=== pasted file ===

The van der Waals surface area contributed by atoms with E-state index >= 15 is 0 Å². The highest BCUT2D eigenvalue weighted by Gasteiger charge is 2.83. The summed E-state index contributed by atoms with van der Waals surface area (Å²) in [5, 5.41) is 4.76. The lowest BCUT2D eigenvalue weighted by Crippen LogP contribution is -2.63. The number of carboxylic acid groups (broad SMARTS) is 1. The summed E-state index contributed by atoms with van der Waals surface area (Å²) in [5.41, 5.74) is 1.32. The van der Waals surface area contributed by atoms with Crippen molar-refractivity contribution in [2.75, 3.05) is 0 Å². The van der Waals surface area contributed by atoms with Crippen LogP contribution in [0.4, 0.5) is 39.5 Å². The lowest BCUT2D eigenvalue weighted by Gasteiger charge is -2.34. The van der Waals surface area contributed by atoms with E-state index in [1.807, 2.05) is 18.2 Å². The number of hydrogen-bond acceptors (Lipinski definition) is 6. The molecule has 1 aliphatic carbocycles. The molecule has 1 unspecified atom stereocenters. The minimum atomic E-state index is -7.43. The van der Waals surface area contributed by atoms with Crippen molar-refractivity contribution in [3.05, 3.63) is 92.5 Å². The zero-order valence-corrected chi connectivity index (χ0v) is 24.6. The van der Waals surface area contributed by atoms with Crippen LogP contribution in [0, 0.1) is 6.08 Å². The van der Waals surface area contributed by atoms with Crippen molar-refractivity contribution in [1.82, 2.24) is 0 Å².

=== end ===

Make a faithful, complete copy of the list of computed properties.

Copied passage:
The van der Waals surface area contributed by atoms with E-state index >= 15 is 0 Å². The highest BCUT2D eigenvalue weighted by Gasteiger charge is 2.83. The summed E-state index contributed by atoms with van der Waals surface area (Å²) in [5, 5.41) is 4.76. The lowest BCUT2D eigenvalue weighted by Crippen LogP contribution is -2.63. The number of carboxylic acid groups (broad SMARTS) is 1. The summed E-state index contributed by atoms with van der Waals surface area (Å²) in [5.41, 5.74) is 1.32. The van der Waals surface area contributed by atoms with Crippen molar-refractivity contribution in [2.75, 3.05) is 0 Å². The van der Waals surface area contributed by atoms with Crippen LogP contribution in [0.4, 0.5) is 39.5 Å². The lowest BCUT2D eigenvalue weighted by Gasteiger charge is -2.34. The van der Waals surface area contributed by atoms with E-state index in [1.807, 2.05) is 18.2 Å². The number of hydrogen-bond acceptors (Lipinski definition) is 6. The molecule has 1 aliphatic carbocycles. The molecule has 1 unspecified atom stereocenters. The minimum atomic E-state index is -7.43. The van der Waals surface area contributed by atoms with Crippen molar-refractivity contribution in [3.05, 3.63) is 92.5 Å². The zero-order valence-corrected chi connectivity index (χ0v) is 24.6. The van der Waals surface area contributed by atoms with Crippen LogP contribution in [0, 0.1) is 6.08 Å². The van der Waals surface area contributed by atoms with Crippen molar-refractivity contribution in [1.82, 2.24) is 0 Å².